• List of Tables Table 2.1 Commonly used RS-232 signals and pin assignments 22 Table 2.2 Pin assignments 23 Table 2.3 RS-232 Voltage Levels 29 Table 2.4 TX and RX pin connection 30 Table 2.5 Pins assignment of MAX232 30 ix
  • Abbreviations VTS Vehicle Tracking System GSM Global System for Mobile Communication GPS Global Positioning System RI Ring Indicator Tx Transmitter Rx Receiver SFR Special Function Register LCD Liquid Crystal Display RAM Random Access Memory ROM Read Only Memory RS-232 Recommended Standard TTL Transistor Transistor Logic CMOS Complementary Metal Oxide Semi-Conductor UART Universal Asynchronous Receiver Transmitter RST Reset ALE Address Latch Enable PSEN Program Store Enable WDT Watch Dog Timer x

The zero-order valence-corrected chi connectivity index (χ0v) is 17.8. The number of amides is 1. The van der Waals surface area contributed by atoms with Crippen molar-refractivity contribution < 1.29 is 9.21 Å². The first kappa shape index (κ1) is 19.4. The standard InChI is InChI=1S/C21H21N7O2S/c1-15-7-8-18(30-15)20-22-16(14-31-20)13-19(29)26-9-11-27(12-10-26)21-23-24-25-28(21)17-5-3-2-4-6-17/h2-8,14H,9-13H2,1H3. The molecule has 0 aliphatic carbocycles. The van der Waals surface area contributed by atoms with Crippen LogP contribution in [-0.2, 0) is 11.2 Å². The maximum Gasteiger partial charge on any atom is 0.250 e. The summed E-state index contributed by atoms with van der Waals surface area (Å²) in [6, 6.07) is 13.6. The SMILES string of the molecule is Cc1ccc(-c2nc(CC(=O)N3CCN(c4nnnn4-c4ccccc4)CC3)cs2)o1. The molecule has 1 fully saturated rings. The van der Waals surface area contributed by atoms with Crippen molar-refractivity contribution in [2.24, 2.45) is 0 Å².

• Chapter 1 Introduction to VTS 1.1 Introduction Vehicle Tracking System (VTS) is the technology used to determine the location of a vehicle using different methods like GPS and other radio navigation systems operating through satellites and ground based stations. By following triangulation or trilateration methods the tracking system enables to calculate easy and accurate location of the vehicle. Vehicle information like location details, speed, distance traveled etc. can be viewed on a digital mapping with the help of a software via Internet. Even data can be stored and downloaded to a computer from the GPS unit at a base station and that can later be used for analysis. This system is an important tool for tracking each vehicle at a given period of time and now it is becoming increasingly popular for people having expensive cars and hence as a theft prevention and retrieval device. i. The system consists of modern hardware and software components enabling one to track their vehicle online or offline. Any vehicle tracking system consists of mainly three parts mobile vehicle unit, fixed based station and, database and software system. ii. Vehicle Unit: It is the hardware component attached to the vehicle having either a GPS/GSM modem. The unit is configured around a primary modem that functions with the tracking software by receiving signals from GPS satellites or radio station points with the help of antenna. The controller modem converts the data and sends the vehicle location data to the server. iii. Fixed Based Station: Consists of a wireless network to receive and forward the data to the data center. Base stations are equipped with tracking software and geographic map useful for determining the vehicle location. Maps of every city and landmarks are available in the based station that has an in-built Web Server. iv. Database and Software: The position information or the coordinates of each visiting points are stored in a database, which later can be viewed in a display screen using digital maps. However, the users have to connect themselves to the web server with the respective vehicle ID stored in the database and only then s/he can view the location of vehicle traveled. 1